Meeting Date: April 17, 2014
Start Time: 1:25 - 5:00 pm
SEMI Global Headquarters
Seminar rooms 1 & 2
3081 Zanker Road
San Jose, CA 95134
**Park in front or behind the vacant building across from SEMI**
Vladimir Kudriavtsev PhD, Intevac Inc, vkudriavtsev at intevac.com
Cesar Clavero PhD, LBNL, cclavero at lbl.gov
1:25 - 1:30 Welcome and Introduction
1:30 - 2:15 Plasma-synthesized silicon nanoparticles as a new material for silicon solar cells
- Prof. Zak Holman, Arizona State University
Abstract: Parasitic absorption in the doped layers at the front of both thin-film silicon and silicon heterojunction solar cells can easily reduce short-circuit current density by more than 1 mA/cm2. Common approaches to reduce this loss include replacing amorphous silicon with wider bandgap oxides or carbides, or with microcrystalline silicon. In the first case, however, fill factor is often compromised; in the second, an amorphous incubation layer frustrates direct microcrystalline growth.
This talk will introduce two new approaches to improve the UV and blue response of thin-film silicon and silicon heterojunction solar cells using silicon nanoparticles. In both cases, the nanoparticles are synthesized in a RF plasma using a continuous-flow reactor, and then accelerated through a slit-shaped nozzle toward a substrate where they are deposited as a porous film. In the first approach, a monolayer of silicon nanoparticles serves as a nucleation template for the direct growth of microcrystalline silicon, independent of the underlying substrate. In the second approach, luminescent silicon nanoparticles deposited on completed silicon solar cells serve as both downshifters and a second antireflection coating, improving external quantum efficiency.
2:15 - 2:45 Cost of Ownership Analysis for a High Productivity PVD System
- Ian Latchford, Intevac Inc
2:45 - 3:00 Break
3:00 - 3:50 Using plasmas to trap antihydrogen atoms
- Prof. Joel Fajans, University of California, Berkeley
Abstract: Recently, physicists have managed to create and trap antihydrogen atoms. These atoms consist of a positively charged electron (a positron), orbiting a negatively charge proton (an antiproton), Physicists have long speculating that the properties of these anti-atoms might be different from the properties of normal matter atoms; for instance, though very unlikely, it is possible that these atoms would fall up rather than down. In this talk, after discussing some of these speculations, I will describe how antihydrogen atoms are created by mixing positron and antiproton plasmas.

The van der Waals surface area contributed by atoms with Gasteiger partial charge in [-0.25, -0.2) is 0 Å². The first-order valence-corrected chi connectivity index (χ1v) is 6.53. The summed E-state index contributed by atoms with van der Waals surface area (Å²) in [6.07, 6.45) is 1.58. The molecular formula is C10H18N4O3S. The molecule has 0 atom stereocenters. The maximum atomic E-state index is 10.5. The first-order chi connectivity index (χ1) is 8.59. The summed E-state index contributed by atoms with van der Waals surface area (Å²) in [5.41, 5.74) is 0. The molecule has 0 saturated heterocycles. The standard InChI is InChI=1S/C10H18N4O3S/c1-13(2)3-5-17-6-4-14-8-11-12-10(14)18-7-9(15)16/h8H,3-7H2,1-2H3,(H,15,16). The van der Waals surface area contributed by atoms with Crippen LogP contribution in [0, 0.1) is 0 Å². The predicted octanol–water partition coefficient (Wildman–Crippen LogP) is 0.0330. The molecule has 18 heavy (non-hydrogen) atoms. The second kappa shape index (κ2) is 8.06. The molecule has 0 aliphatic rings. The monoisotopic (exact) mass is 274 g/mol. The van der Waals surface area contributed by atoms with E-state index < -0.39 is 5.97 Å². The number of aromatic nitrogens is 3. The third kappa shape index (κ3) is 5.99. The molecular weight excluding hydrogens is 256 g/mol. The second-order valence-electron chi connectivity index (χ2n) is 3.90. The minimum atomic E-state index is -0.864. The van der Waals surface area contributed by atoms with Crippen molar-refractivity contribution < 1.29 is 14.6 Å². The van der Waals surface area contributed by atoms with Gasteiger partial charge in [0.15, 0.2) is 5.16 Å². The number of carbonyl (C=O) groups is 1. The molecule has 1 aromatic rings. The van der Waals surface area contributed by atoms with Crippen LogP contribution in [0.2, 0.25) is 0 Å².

3:50 - 4:20 Efficient electromagnetic and multi-physics simulation
- Chris Malocsay, Michael Hook, Cobham
Abstract: Development of many modern devices is characterized by the pressures of producing ever more sophisticated, high performance products, while reducing their development and production costs, and time-to-market. Success in achieving these requirements can rely on the availability of accurate virtual prototyping software that allows engineers rapidly to investigate a wide range of designs and operating regimes. Simulation can usually be performed in a fraction of the time of an experimental programme, and at a fraction of the cost. It also enables the optimization of full life-cycle-costs from the outset. In many industries where virtual design and test is routinely used, the development process, end products and life-cycle costs have all improved dramatically
This presentation discusses one such design and analysis tool, known as Opera. Opera is a multiphysics simulation software tool for designers of electromagnetic equipment. It has wide application, including in the areas of energy, biomedicine and electronic devices, where its versatility and accuracy have been valued for many years.
The presentation will outline a range of relevant applications, and will then concentrate on the capabilities of the software in one particular field, that of charged particle devices. Here, Opera enables the modelling of the interaction of charged-particles with electromagnetic fields, including space charge limited emission and self-consistent particle tracking.
The ability to model these features is critical for obtaining optimum performance from a wide range of devices, be they x-ray tubes or flat screen displays, ion sources or particle accelerators. The Opera software suite has included this capability for a number of years, and continual developments are bringing further enhancements. An example of its use in the design and analysis of carbon nanotube emitters for flat displays will be discussed. The latest enhancement will also be introduced - a new self-consistent plasma emission model for magnetron sputtering devices. This offers the capability to simulate a sputter coater in a realistic time, and allows optimization of such parameters as the deposited film profile and target utilization - parameters critical to the performance of the end-products and to the economics of the process.
4:20 - 4:50 Plasma-enhanced atomic layer deposition for water splitting applications
- Adam Shwartzberg, Lawrence Berkeley National Laboratory
4:50 Close Meeting
All presentations will be requested to be posted on the PAG Proceedings webpage.